Interaction of immunoglobulin with cytomegalovirus-infected cells

Nobuyasu Aiba, Atsuko Shiraki, Misako Yajima, Yukari Oyama, Yoshihiro Yoshida, Ayumu Ohno, Hiroshi Yamada, Masaya Takemoto, Tohru Daikoku, Kimiyasu Shiraki

Research output: Contribution to journalArticlepeer-review

6 Citations (Scopus)


Intravenous immunoglobulin (IVIG) is used to treat or prevent severe viral infection, especially cytomegalovirus (CMV) infections. IVIG was characterized to understand its interaction with CMV-infected cells. IVIG retarded CMV spread and reduced virus yields depending on the neutralizing (NT) antibody titer. Immediate early protein synthesis was reduced by IVIG in 3 to 15 h, and IVIG specifically reduced the ratio of 66/68k protein synthesis among immediate early proteins in an NT antibody-dependent manner between 4 and 8 h after infection, indicating that antigenic modulation of CMV-infected cells by IVIG reduced viral protein synthesis and virus production. The half-life of antibody bound to CMV-infected cells was 3.8 h. NT antibody titers to varicella-zoster virus (VZV) and CMV in IVIG were dose dependently absorbed by cells infected with VZV and CMV, respectively, but the antibody titers to CMV and VZV, respectively, were not affected. NT antibody in 0.3 mL of IVIG (15 mg) was specifically absorbed by 10 8 CMV-infected cells and 10 7 VZV-infected cells, suggesting that the NT antibody in IVIG might be inactivated by one-tenth of a similar volume of CMV-infected or VZV-infected cells. Various antiviral activities of IVIG may contribute to control and alleviation of CMV infection.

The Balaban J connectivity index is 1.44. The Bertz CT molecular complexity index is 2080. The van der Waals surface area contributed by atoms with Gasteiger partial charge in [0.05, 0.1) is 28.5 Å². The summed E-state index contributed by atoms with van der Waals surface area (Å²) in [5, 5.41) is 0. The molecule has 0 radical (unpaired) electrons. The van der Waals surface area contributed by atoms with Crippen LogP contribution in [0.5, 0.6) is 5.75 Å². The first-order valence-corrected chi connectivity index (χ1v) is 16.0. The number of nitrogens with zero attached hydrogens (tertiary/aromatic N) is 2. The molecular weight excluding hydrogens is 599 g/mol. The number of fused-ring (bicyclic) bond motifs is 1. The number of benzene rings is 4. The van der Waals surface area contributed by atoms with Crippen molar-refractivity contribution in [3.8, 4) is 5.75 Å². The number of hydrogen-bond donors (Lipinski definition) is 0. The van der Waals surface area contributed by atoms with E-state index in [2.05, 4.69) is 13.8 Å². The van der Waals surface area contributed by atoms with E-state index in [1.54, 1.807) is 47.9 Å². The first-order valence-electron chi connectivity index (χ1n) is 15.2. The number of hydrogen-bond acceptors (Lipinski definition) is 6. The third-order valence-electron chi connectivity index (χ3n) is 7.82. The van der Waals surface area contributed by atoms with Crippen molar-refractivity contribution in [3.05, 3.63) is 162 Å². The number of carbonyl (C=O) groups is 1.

Original languageEnglish
Pages (from-to)500-507
Number of pages8
JournalViral Immunology
Issue number7
Publication statusPublished - Sept 2017
Externally publishedYes


  • ADCC
  • antigenic modulation
  • cytomegalovirus
  • intravenous immunoglobulin
  • varicella-zoster virus

ASJC Scopus subject areas

  • Immunology
  • Molecular Medicine
  • Virology


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